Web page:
October 5, 2017 10:05 pm

Congress Helps With Disaster Relief

In response to Hurricanes Harvey, Irma, and Maria, which impacted people in Texas, Louisiana, Florida, Georgia, Puerto Rico, and the U.S. Virgin Islands, the IRS has provided various types of tax relief (https://www.irs.gov/newsroom/irs-offers-help-to-hurricane-victims-a-recap-of-key-tax-relief-provisions-available-following-harvey-irma-and-maria). Now Congress has approved certain tax breaks to help the Hurricane victims, which the President signed into law on September 29 (Disaster Tax Relief and Airport and Airway Extension Act of 2017).  The disaster tax relief measures are paired with funding for airports and airways (e.g., extensions to March 31, 2018, of fuel and ticket taxes that had expired on September 30, 2017). Going forward, the new law also requires that homeowners with federally-backed mortgages must have flood insurance if they’re located in a flood hazard area.

Personal casualty losses

If homeowners or renters insurance is less than property damage to a home, you generally must itemize to claim a deduction for a casualty loss. However, if you are a victim of Hurricanes Harvey, Irma, or Maria, the new law allows you to take the deduction for the storm-related damage directly from gross income without having to itemize. In claiming this “above-the-line” deduction, you must reduce the loss by $500 (rather than $100), but the loss is not subject to the 10% of adjusted gross income floor that usually applies to casualty losses for personal-use assets.

Hardship distributions and loans from qualified retirement plans and IRA distributions

Qualified employer retirement plans are allowed to make hardship distributions and loans. The new law provides key tax breaks for individuals who lived in the Hurricane Harvey, Irma, or Maria disaster area and who suffered an economic loss from the storm:

  • The income from up-to $100,000 of distributions made before January 1, 2019 is spread over three years (unless the taxpayer opts to report it all at once). For such distributions, the 10% early distribution penalty is waived. In addition, the distributions can be recontributed to the plan within three years, in which case the withdrawal and the recontribution will be treated as a tax-free rollover. These rules apply to IRA distributions as well as distributions from qualified employer retirement plans.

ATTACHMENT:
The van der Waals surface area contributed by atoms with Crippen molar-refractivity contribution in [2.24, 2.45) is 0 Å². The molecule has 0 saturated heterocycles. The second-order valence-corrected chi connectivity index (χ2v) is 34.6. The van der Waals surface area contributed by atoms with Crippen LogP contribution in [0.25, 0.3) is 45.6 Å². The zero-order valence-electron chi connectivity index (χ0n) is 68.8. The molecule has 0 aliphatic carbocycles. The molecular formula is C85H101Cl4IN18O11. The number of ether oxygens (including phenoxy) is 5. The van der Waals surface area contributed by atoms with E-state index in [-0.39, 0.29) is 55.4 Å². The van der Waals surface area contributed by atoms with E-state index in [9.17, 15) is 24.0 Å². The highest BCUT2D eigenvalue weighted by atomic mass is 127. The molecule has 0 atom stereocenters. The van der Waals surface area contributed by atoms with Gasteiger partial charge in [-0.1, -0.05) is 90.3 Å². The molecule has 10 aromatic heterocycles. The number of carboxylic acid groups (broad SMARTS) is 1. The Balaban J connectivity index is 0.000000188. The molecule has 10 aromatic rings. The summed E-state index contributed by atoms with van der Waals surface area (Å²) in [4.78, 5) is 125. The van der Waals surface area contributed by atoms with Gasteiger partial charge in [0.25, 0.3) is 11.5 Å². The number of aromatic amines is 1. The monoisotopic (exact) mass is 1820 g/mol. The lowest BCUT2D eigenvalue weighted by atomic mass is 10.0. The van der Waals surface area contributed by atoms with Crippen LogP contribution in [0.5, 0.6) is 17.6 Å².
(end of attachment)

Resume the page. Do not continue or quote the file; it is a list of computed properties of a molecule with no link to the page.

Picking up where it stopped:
• The limit on loans from qualified employer retirement plans taken by December 31, 2018 is upped to the lesser of $100,000 (instead of the usual $50,000 limit), or 100% of the account balance (instead of the usual 50% of the account balance).
  • If there was a qualified employer retirement plan loan outstanding at the time of the hurricane and a repayment is due on or before December 31, 2018, the repayment due date is delayed by one year.

Charitable contributions

Usually cash donations are deductible only up to 50% of adjusted gross income (AGI). The new law suspends the 50% AGI limit and allows a deduction for up to 100% of AGI for donations made between the date of the hurricane and December 31, 2017 for Hurricane Harvey, Irma or Maria relief efforts. Donors must obtain a contemporaneous written acknowledgment from the charity that the donation was or will be used for such hurricane-related relief.  Qualifying donations are exempt from the phaseout rule that limits itemized deductions of certain higher-income taxpayers.

Employer retention credit

If you live and work in a designated hurricane area, your employer may continue to pay you even though the premises are closed. Companies located in these area that keep workers on the payroll can claim a tax credit of 40% of the first $6,000 in wages paid between the hurricane and January 1, 2018. There is no limit on the number of employees to which this credit can be claimed. However, employers cannot double dip by also claiming the work opportunity credit for an eligible employee; they must choose which credit to claim.